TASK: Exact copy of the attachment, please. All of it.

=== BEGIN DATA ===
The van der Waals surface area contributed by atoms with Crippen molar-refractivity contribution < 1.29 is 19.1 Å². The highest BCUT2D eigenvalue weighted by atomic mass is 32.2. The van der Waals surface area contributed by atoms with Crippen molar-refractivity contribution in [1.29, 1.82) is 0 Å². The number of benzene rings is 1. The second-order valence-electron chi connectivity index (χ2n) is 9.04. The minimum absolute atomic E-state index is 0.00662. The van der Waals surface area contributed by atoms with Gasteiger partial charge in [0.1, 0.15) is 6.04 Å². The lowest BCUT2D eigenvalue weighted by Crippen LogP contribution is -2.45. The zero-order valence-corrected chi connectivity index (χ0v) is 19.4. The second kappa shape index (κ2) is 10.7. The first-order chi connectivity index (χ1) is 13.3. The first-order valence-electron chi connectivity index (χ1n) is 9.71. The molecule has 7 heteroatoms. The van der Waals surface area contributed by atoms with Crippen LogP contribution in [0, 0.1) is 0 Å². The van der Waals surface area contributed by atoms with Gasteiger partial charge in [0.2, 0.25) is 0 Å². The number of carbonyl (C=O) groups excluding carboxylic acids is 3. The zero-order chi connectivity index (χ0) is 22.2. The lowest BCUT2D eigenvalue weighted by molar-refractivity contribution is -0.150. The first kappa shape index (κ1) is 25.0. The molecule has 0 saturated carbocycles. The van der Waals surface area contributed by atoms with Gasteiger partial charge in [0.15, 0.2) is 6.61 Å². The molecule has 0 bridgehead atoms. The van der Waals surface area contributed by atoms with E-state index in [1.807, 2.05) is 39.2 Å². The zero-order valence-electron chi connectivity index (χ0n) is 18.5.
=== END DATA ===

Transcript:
The van der Waals surface area contributed by atoms with Crippen molar-refractivity contribution < 1.29 is 19.1 Å². The highest BCUT2D eigenvalue weighted by atomic mass is 32.2. The van der Waals surface area contributed by atoms with Crippen molar-refractivity contribution in [1.29, 1.82) is 0 Å². The number of benzene rings is 1. The second-order valence-electron chi connectivity index (χ2n) is 9.04. The minimum absolute atomic E-state index is 0.00662. The van der Waals surface area contributed by atoms with Gasteiger partial charge in [0.1, 0.15) is 6.04 Å². The lowest BCUT2D eigenvalue weighted by Crippen LogP contribution is -2.45. The zero-order valence-corrected chi connectivity index (χ0v) is 19.4. The second kappa shape index (κ2) is 10.7. The first-order chi connectivity index (χ1) is 13.3. The first-order valence-electron chi connectivity index (χ1n) is 9.71. The molecule has 7 heteroatoms. The van der Waals surface area contributed by atoms with Crippen LogP contribution in [0, 0.1) is 0 Å². The van der Waals surface area contributed by atoms with Gasteiger partial charge in [0.2, 0.25) is 0 Å². The number of carbonyl (C=O) groups excluding carboxylic acids is 3. The zero-order chi connectivity index (χ0) is 22.2. The lowest BCUT2D eigenvalue weighted by molar-refractivity contribution is -0.150. The first kappa shape index (κ1) is 25.0. The molecule has 0 saturated carbocycles. The van der Waals surface area contributed by atoms with Gasteiger partial charge in [0.15, 0.2) is 6.61 Å². The molecule has 0 bridgehead atoms. The van der Waals surface area contributed by atoms with E-state index in [1.807, 2.05) is 39.2 Å². The zero-order valence-electron chi connectivity index (χ0n) is 18.5.